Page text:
Kristen’s Interview with Movieline

Movieline Part 1
On Marylou and Dean’s relationship:
“They really are ‘simpatico.’ It was a tumultuous relationship. And it’s hard to love like that, but they were so in love with each other and you don’t know this from reading the book, but they stayed lovers until the end of his life,” Stewart said

“He kind of raised her and she always had a place in his heart, even though there were a lot of spots in that heart, but she was definitely one in the center and the same goes the other way around,” Stewart said of Marylou and Dean, the On The Road names of the real-life individuals described by Kerouac. “They both helped each other grow up.”

On the relevance of ‘On the Road’ today:
“I think it’s a good time to see this story visually because we are not shocked by some of the things that we were so shocked by before and it would have veiled it,” said Stewart. “It would have been so shocking seeing people doing drugs and having sex that you wouldn’t have seen the spirit of [On the Road]. You wouldn’t have seen the message behind it. Maybe it would have been good because it would have forced people to look, but maybe they weren’t able to do it then.”

“At that stage of your life there’s so much ahead of you, at least it feels that way. At that age you need to have a faith and feelings you can’t articulate yet because at some point you need to hold onto them and you’ll find the words to describe them.”

Read all of Part 1 at Movieline

Part 2
“I learned through the book that you really have a choice about who you surround yourself with. [As a young adult] you realize you can choose who you’re surrounding yourself with,” Stewart told ML in Toronto where On The Road debuted over the weekend. “Up until that point you’re really circumstantially with your family or whatever but at some point you can ‘choose’ your family. “I have a great family by the way, but you need to find people who can pull something out from you that might be otherwise unseen. And when I read the book, I thought, ‘Gosh I need to find people like that.’ I’m definitely not the Marylou type. But as I continued reading it as I got older, the weight of it started to mean something more.”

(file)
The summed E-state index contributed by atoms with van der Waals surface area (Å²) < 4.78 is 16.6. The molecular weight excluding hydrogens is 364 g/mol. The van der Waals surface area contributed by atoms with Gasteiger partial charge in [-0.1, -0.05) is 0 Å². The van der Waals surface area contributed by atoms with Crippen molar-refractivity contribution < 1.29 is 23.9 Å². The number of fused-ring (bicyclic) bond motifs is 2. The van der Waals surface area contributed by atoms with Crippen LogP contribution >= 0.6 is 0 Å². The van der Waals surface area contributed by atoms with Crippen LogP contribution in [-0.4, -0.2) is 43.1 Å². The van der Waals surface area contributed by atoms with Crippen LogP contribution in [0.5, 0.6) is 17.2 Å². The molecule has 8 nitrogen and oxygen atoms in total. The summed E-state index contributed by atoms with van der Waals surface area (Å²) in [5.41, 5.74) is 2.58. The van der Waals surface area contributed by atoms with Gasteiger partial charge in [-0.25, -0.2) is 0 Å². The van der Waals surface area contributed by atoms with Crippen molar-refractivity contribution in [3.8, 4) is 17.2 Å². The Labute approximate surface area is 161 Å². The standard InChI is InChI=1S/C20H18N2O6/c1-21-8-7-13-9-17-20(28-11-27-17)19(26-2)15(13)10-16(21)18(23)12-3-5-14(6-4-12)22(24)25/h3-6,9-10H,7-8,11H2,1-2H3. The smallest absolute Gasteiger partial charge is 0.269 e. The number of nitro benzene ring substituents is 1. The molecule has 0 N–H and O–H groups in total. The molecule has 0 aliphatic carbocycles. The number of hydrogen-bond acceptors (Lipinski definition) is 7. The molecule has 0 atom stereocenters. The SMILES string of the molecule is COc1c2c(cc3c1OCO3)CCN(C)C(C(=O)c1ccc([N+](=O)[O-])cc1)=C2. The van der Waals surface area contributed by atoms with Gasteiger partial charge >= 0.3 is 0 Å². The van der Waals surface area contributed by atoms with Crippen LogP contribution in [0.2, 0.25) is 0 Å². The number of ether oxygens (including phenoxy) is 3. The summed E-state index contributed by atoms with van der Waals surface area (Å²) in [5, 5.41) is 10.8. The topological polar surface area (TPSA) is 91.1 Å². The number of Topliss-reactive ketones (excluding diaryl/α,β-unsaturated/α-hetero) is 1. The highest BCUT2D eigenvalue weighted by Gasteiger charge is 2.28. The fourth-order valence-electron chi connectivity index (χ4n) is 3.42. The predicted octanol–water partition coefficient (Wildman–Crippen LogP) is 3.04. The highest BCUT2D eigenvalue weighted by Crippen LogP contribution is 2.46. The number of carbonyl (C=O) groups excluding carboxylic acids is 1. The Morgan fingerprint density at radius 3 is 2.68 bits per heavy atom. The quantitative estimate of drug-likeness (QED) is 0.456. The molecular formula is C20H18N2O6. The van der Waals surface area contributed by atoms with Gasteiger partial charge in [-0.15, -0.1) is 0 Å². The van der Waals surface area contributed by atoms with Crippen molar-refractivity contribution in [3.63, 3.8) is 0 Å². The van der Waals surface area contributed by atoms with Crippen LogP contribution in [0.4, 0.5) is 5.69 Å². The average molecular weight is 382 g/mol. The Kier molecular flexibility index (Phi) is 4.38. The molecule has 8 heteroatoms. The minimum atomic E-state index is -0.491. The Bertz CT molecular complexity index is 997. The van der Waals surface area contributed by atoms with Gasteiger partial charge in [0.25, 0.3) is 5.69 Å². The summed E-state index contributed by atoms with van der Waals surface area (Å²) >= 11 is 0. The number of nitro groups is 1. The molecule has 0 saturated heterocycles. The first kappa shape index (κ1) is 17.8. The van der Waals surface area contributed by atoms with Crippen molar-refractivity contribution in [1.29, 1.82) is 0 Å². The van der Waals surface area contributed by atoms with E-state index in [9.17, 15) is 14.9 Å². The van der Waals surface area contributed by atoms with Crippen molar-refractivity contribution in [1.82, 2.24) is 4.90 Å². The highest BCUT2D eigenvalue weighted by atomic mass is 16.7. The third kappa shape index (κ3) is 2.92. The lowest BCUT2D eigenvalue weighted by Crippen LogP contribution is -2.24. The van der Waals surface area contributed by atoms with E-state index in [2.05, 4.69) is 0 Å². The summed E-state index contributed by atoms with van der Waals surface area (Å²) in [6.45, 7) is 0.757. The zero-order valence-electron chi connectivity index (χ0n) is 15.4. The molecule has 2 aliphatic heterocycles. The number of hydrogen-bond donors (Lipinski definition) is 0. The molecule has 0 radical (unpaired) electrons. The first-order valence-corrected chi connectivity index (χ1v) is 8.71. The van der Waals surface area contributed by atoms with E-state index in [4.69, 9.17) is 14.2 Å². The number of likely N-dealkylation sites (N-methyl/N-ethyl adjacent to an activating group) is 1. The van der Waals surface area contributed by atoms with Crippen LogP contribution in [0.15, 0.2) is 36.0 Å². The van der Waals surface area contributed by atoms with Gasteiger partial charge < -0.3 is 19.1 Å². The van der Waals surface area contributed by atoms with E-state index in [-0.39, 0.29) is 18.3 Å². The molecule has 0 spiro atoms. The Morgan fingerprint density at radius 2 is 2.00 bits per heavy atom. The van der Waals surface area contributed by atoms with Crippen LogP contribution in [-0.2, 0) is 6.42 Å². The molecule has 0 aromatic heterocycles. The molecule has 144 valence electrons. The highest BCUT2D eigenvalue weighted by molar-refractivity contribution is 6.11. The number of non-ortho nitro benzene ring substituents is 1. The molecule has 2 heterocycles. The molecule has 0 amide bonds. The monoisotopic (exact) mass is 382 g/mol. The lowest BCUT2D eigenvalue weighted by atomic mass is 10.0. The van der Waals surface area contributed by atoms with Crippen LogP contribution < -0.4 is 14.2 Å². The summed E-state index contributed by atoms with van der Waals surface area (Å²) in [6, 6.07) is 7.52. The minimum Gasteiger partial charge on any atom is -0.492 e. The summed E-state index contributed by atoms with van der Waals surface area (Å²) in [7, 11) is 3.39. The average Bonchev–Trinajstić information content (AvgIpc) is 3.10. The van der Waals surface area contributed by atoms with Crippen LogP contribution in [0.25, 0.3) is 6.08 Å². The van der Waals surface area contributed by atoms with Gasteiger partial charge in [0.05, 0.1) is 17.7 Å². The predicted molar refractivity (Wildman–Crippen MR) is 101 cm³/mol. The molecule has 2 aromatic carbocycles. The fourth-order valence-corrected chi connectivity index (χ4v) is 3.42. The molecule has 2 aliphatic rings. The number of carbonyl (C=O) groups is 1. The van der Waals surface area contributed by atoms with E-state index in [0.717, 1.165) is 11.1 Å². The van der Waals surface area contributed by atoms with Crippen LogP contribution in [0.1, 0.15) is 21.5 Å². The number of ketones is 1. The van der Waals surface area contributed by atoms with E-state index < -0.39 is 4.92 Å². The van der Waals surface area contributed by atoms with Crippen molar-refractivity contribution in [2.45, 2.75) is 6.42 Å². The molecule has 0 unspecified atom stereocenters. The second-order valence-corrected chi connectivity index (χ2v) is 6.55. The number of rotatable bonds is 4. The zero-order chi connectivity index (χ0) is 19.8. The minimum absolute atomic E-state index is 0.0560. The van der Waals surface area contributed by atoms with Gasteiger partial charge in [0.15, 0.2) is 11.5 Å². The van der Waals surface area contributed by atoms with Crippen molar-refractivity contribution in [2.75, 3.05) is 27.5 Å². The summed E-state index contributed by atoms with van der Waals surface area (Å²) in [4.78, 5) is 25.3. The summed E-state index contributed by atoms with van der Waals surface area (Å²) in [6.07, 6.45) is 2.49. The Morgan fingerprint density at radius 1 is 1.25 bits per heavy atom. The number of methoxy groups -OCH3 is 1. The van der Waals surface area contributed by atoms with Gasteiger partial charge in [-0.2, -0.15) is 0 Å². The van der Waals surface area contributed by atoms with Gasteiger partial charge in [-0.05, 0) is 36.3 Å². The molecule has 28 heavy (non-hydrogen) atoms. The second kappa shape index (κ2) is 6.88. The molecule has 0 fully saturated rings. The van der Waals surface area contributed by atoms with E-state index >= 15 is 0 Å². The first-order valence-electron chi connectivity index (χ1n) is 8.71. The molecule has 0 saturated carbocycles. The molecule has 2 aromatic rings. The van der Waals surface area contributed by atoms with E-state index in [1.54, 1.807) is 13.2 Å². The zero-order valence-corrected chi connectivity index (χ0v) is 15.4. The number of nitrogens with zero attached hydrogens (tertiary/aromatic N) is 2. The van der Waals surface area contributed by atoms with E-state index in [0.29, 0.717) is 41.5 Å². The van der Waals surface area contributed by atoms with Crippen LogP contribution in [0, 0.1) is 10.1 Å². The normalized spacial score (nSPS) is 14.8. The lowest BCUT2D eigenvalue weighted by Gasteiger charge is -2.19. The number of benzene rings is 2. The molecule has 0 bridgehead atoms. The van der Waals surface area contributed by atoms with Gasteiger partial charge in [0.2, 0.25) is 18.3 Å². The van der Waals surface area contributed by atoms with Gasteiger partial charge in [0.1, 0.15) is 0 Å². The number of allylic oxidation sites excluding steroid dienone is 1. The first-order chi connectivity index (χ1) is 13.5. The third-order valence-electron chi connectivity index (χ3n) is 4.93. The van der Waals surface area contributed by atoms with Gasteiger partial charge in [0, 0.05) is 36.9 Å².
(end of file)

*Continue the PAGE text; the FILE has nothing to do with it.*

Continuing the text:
“To play a part like Marylou, she’s very vivid and colorful but also on the periphery,” said Stewart. “You don’t know her heart and head and the how and why she does what she does. By the time that it came to film, I didn’t want to play her simply as this character that is just a wild and sexy girl. With the research we were able to do, applying the whys and getting to know the people behind the characters makes you think about the book differently.” Stewart continued, “It’s not easy to live a life like that and that’s what makes these people remarkable. I did always wonder how she could take it. How deep is that well? how much can you have taken from you? What I found about her is, that uniquely to her — and not to the time she lived in — was her capacity to see through people’s flaws and see past them, which was unbelievable. She was just such a wonderful woman. She was infectious. And, no, I did not judge her.”

“If this has taught me anything, it’s just that if you stop thinking and just breathe through it, you’re such a better actor. You just have to do the work initially and then trust that you’ve already done that work and not get too analytical. You have to trust that you’ve already completed that effort,” she said. And beyond the work, Stewart said she now has more confidence to say what she thinks with less fear than in her earlier years. “It’s opened me in a way that’s probably more appropriate to my age. I think I’m a bit less inhibited, and not thinking too much before speaking. It’s not about being shameful, I’m just a bit more unabashedly myself because of this thing, and it probably started at age 15. I can be around people and say what I think without fear.”

Read the full Part 2 article at Movieline

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